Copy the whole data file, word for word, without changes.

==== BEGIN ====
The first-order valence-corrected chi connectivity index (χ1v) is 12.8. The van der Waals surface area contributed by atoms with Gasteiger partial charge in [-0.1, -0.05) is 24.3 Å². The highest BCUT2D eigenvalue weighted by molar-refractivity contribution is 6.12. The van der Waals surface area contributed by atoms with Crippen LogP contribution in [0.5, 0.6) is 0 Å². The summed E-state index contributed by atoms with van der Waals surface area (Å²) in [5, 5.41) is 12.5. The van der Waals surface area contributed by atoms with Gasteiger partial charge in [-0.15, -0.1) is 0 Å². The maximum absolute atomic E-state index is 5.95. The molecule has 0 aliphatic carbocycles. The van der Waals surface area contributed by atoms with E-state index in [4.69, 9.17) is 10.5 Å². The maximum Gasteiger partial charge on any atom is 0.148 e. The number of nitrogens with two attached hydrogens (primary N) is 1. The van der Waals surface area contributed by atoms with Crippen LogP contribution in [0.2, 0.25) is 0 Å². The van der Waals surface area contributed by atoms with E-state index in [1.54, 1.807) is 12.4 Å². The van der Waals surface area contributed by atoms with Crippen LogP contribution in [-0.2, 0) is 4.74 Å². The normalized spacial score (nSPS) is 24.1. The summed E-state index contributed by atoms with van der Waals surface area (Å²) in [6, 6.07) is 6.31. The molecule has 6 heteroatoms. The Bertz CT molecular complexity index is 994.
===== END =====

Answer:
The first-order valence-corrected chi connectivity index (χ1v) is 12.8. The van der Waals surface area contributed by atoms with Gasteiger partial charge in [-0.1, -0.05) is 24.3 Å². The highest BCUT2D eigenvalue weighted by molar-refractivity contribution is 6.12. The van der Waals surface area contributed by atoms with Crippen LogP contribution in [0.5, 0.6) is 0 Å². The summed E-state index contributed by atoms with van der Waals surface area (Å²) in [5, 5.41) is 12.5. The van der Waals surface area contributed by atoms with Gasteiger partial charge in [-0.15, -0.1) is 0 Å². The maximum absolute atomic E-state index is 5.95. The molecule has 0 aliphatic carbocycles. The van der Waals surface area contributed by atoms with E-state index in [4.69, 9.17) is 10.5 Å². The maximum Gasteiger partial charge on any atom is 0.148 e. The number of nitrogens with two attached hydrogens (primary N) is 1. The van der Waals surface area contributed by atoms with Crippen LogP contribution in [0.2, 0.25) is 0 Å². The van der Waals surface area contributed by atoms with E-state index in [1.54, 1.807) is 12.4 Å². The van der Waals surface area contributed by atoms with Crippen LogP contribution in [-0.2, 0) is 4.74 Å². The normalized spacial score (nSPS) is 24.1. The summed E-state index contributed by atoms with van der Waals surface area (Å²) in [6, 6.07) is 6.31. The molecule has 6 heteroatoms. The Bertz CT molecular complexity index is 994.